Hat-Trick, the London design agency, recently planned a beautifully inventive new identity for the Imperial War Museum. Naturally this meant that I had to get my arse down there to check it out, but by the time I got round to going the museum had closed for refurbishment.
Thankfully it reopened three weeks ago (at least temporarily – the upgrade will be completed next August). While cycling past I nipped in for what I intended to be a brief whizz around. Two hours later I emerged, covered in goosebumps and feeling more than a little emotional.
Upon entering the new-look museum you’re greeted by a huge gun turret to properly set the tone; the museum itself and surrounding park are great places alone. Inside what has now become a pretty bad-ass looking place, the ground floor begins with an account of the Allpress family’s wartime story. It’s easy to forget just how bleak things must have been in those days, especially after history lessons going in one ear and out the other. A quote on the wall reading “… we were all so anxious to stay alive that we just sort of carried on” (Nellie Allpress) particularly hit home, in a bizarrely bleak way. I was particularly interested in the design and advertising at the time, with plenty of Abram Games thrown in as expected. There was a huge push for resourcefulness and using what you already have.
One of my favourite items was the Squander Bug, a strange-looking creature by Phillip Boydell. Designed to look like Hitler, it inspired dislike and disapproval, encouraging people to think twice about spending money on things they didn’t need. It also made an ideal air rifle target.
A couple of stats on the wall also struck me – it seems that 60,595 British civilians (effectively the population of Guernsey) were killed by enemy action, and 2.25 million more were made homeless during the Blitz. There were some models of the bombs, which I’ve scaled against my cycle helmet (unless they were enlarged copies – I probably should have read the bumf!), which go some way to exaggerating the insanity and brutality of the war.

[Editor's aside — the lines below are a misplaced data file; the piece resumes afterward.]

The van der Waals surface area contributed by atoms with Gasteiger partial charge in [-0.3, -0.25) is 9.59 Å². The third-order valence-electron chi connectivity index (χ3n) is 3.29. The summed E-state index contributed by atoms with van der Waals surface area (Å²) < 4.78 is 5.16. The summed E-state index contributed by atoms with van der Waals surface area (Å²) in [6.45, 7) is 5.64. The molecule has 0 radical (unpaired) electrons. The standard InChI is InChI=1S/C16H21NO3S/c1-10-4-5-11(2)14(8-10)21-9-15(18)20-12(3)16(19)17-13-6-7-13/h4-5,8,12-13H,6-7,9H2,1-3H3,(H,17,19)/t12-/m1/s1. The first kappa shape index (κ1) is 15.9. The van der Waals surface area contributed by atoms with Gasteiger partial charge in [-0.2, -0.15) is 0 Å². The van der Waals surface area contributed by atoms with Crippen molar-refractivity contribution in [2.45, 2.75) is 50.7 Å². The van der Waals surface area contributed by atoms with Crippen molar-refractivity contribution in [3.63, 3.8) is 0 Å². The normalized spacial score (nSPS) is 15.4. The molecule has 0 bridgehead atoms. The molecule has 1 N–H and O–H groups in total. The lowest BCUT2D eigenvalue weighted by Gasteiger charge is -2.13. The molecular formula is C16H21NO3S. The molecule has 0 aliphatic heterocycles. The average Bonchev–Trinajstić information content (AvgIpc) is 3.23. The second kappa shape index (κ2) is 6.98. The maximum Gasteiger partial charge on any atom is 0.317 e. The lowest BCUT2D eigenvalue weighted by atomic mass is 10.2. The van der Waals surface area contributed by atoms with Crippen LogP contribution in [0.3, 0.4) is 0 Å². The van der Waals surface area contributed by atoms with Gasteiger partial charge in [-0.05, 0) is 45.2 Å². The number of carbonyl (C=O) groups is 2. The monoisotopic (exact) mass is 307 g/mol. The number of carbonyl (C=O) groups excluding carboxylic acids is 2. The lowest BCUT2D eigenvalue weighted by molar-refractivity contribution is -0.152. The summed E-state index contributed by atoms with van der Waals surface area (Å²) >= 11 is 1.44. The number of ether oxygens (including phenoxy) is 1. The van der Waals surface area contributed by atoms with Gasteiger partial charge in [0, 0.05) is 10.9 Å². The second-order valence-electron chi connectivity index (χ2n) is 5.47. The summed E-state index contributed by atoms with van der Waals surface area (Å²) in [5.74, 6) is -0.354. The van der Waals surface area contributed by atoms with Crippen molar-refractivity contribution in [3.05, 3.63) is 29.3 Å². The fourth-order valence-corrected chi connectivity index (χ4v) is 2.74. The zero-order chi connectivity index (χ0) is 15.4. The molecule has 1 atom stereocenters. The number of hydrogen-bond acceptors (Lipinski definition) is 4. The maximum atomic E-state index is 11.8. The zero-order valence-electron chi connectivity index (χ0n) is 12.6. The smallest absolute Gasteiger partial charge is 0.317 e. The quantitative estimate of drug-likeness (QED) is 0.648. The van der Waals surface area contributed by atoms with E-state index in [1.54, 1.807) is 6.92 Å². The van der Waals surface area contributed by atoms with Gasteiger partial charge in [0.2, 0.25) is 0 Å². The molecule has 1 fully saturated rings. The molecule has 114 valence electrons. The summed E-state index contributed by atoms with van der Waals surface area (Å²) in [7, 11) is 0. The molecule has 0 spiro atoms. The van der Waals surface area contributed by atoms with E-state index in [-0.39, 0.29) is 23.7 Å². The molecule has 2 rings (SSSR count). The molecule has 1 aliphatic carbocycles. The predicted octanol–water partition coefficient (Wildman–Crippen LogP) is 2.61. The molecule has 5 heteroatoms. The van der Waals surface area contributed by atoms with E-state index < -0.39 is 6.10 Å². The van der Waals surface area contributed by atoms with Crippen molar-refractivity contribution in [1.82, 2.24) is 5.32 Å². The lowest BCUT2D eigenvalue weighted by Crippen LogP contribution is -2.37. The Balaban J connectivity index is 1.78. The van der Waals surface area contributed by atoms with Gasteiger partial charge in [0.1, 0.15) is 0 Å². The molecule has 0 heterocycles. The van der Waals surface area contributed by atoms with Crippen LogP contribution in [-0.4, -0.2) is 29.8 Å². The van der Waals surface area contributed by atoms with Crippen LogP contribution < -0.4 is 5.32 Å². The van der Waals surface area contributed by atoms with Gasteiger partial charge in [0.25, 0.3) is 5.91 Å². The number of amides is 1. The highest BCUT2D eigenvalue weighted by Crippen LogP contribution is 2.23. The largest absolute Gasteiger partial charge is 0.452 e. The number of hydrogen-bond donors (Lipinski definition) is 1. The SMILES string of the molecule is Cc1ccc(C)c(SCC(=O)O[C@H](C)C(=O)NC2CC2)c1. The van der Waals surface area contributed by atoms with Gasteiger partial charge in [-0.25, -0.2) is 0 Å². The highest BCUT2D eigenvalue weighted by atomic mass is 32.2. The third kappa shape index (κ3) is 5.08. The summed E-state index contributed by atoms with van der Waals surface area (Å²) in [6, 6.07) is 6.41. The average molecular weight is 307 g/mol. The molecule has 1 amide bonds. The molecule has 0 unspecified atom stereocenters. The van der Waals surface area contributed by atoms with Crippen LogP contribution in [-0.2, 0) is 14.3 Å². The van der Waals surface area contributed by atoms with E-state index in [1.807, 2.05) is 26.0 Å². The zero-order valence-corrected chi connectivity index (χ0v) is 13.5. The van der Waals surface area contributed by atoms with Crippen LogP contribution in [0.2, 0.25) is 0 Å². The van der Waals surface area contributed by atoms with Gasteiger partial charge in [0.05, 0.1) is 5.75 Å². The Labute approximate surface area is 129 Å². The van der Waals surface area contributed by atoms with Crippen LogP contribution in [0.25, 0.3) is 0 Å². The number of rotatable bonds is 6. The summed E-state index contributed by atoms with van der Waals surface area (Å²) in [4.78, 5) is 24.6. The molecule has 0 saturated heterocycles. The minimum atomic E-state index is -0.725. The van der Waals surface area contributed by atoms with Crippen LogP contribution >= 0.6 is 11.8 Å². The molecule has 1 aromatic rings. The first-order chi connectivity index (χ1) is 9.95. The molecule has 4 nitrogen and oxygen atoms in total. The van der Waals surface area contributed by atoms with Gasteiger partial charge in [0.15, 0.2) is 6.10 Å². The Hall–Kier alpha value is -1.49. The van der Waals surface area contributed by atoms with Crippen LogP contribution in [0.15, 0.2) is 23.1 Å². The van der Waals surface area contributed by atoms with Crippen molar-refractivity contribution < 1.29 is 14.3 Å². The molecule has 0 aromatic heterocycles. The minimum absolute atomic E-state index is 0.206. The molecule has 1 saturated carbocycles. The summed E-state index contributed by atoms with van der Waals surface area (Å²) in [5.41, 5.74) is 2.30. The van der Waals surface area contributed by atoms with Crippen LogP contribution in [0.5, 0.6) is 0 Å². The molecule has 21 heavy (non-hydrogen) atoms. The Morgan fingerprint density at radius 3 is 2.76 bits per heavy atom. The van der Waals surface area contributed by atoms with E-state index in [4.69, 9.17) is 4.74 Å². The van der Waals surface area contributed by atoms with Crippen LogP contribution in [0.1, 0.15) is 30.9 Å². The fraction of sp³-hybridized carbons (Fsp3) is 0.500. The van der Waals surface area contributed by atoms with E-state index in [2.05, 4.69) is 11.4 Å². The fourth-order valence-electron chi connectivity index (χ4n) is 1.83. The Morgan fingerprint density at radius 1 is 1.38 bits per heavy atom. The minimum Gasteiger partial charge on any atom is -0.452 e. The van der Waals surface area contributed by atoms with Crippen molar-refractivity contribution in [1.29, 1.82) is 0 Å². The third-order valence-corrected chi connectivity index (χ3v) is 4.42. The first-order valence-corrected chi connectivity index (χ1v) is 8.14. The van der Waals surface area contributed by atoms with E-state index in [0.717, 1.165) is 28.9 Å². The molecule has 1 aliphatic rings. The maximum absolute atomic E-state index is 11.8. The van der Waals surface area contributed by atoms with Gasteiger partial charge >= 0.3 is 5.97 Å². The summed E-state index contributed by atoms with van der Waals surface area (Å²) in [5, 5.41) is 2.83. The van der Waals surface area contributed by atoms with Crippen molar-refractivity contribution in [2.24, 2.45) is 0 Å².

Upstairs was the “Secret War,” an exhibition all about the James Bondy stuff of the past 100 years. Secret dossiers, gadgets disguised in everyday objects (literally think of James Bond, it all happened), MI6, MI5, night vision goggles … they were all presented and written about in this space. The quote “it is easy to mistake spy fiction for reality…” runs true.
I skipped the second floor, which had a fun looking exhibit about Horrible Histories. I’d have been all over this as a kid, so for those with children, go there. Such visitors may wish to avoid the next level, however; as the title of this blog suggests, the holocaust exhibition lies ahead.
Starting with the Nazi propaganda, you work your way through a harrowing journey to end at a small scale model of Auschwitz. There’s an early exit for those who have had enough, as the exhibition is a lot to take in emotionally. It’s impossible to comprehend the scale of the genocide, but this made the atrocities more tangible than anything has managed before. At the end of the exhibit, you’re left with Edmund Burke quote; “For evil to triumph, it is only necessary for good men to do nothing”. Just before, there were some portrait photos of relatively normal-looking people. When you read the accounts of their lives, you realise they were responsible for the deaths of hundreds of thousands, and even enjoyed and boasted about their jobs. Astonishing!
On the top floor is The Lord Ashcroft Gallery of extraordinary heroes – a good way to lighten the mood before exit. I nipped round the shop at the end and saw these two books, The Plane Spotter’s Guide and The Tank Spotter’s Guide. I’m in no position to judge but that seems like a much more interesting pastime than checking out the 19:30 train from Waterloo to Woking and such. Sorry for rambling on, but be sure to check out the museum. It’s fascinating, disturbing and moving.
In other news a WWII bomb was blown up off the coast of Guernsey at the weekend. Boom!